On the Thursday, I Mumbled the Edinburgh University Shakespeare Society’s production of King Lear at the Pleasance Theatre, a rather well-written review, I think, which I shall reproduce here;


Script: 5  Stagecraft: three-stars Performance: four-stars

4A0A5589.jpgNext month sees the 400th anniversary of the Bard’s ending-day. Perhaps he knew his fame would outlive him – but probably not how far the scope & expanse of his genius would penetrate. It is a staple of all the worlds’ studies; his language, human expositions & dramatic dialogue should stand forever as both a teacher & a delight to us all. In this commemorative year, then, the Edinburgh University Shakespeare Company has tackled King Lear, a murderous tragedy that wades in blood & guts only second behind the visceral early-crowd pleaser, Titus Andronicus. Touching on themes of family division & the onset of age with its wafting senilty, King Lear is a true classic, whose darkling & depressive mood plunges a sword-point into dankest depths of all our psyches.

4A0A5461In the hands of the EUSC we are presented with a set straight out of Superman II (1980), with the ladies bedecked in evening wear; including rather pointy stilettos. At their heart is Will Fairhead’s grey-haired King Lear, who commands the stage with an increasing cantankerous acerbation. His touching descent into madness wins over one’s suspension of disbelief completely, especially when accompanied by a reddening face after a particularly loud outburst. Of Lear’s daughters, I found Agnes Kenig’s Regan very fluent, very believable, but the Mumble’s main praise must be bestowed upon Olivier Huband. He played Edmund to perfection, his stately soliloquies doing Shakespeare proud, while you actually could feel the electricity as he flirted with Goneril & Regan.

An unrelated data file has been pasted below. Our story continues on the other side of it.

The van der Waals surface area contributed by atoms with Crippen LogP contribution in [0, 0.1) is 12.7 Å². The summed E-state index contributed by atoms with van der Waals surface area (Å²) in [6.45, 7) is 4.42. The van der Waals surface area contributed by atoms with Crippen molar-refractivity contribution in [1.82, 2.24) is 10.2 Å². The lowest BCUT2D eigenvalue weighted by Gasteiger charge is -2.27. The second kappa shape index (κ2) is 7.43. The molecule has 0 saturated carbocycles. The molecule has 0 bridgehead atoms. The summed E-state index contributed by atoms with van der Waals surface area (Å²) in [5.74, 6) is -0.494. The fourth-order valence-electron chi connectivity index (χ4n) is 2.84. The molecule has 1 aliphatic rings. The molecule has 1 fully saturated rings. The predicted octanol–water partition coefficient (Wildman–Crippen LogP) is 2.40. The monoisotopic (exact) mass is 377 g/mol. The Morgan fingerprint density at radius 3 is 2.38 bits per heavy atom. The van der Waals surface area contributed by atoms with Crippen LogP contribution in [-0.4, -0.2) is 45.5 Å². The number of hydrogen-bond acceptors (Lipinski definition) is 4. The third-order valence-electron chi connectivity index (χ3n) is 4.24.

Olivier Huband’s Edmund


So did it work? I would say yes, it did. The cast comblended well together to deliver so complex a psychological montage, & did so bristling with energy. I wasn’t so sure about the accompanying sound-effects; a Dantean soundscape with a deep pulse that got louder as we descended into the mental hells of our protagonists. Perhaps it was meant to get us all nervous, but I just found it a bit annoying. Action-wise, while there was a seamless transition between scenes, the dialogue was at times a little rushed, especially in the mouth of Pedro Leandro’s fool. Saying that, the laddie was engaging all the same, a tantalisingly brilliant breath of fresh air in such gloomy play, composed as it was just after the demise of a more frivolous Elizabethan Age (1606). There really were some great moments of well-played theatre – the death scenes in particular were charged with high drama – while the soul-tortured monologues definitely demanded our attention. I did think at times the production was a little too shouty – Shakespeare’s words are essentially wooden, & it is up to the individual actors & actresses to bring them to life – but perhaps not quite so vividly… a cheeky subtlety here, an un-noticed nuancity there, plus a tension-pricked pause from time to time & this play could have been even better.

Reviewer : Damo Bullen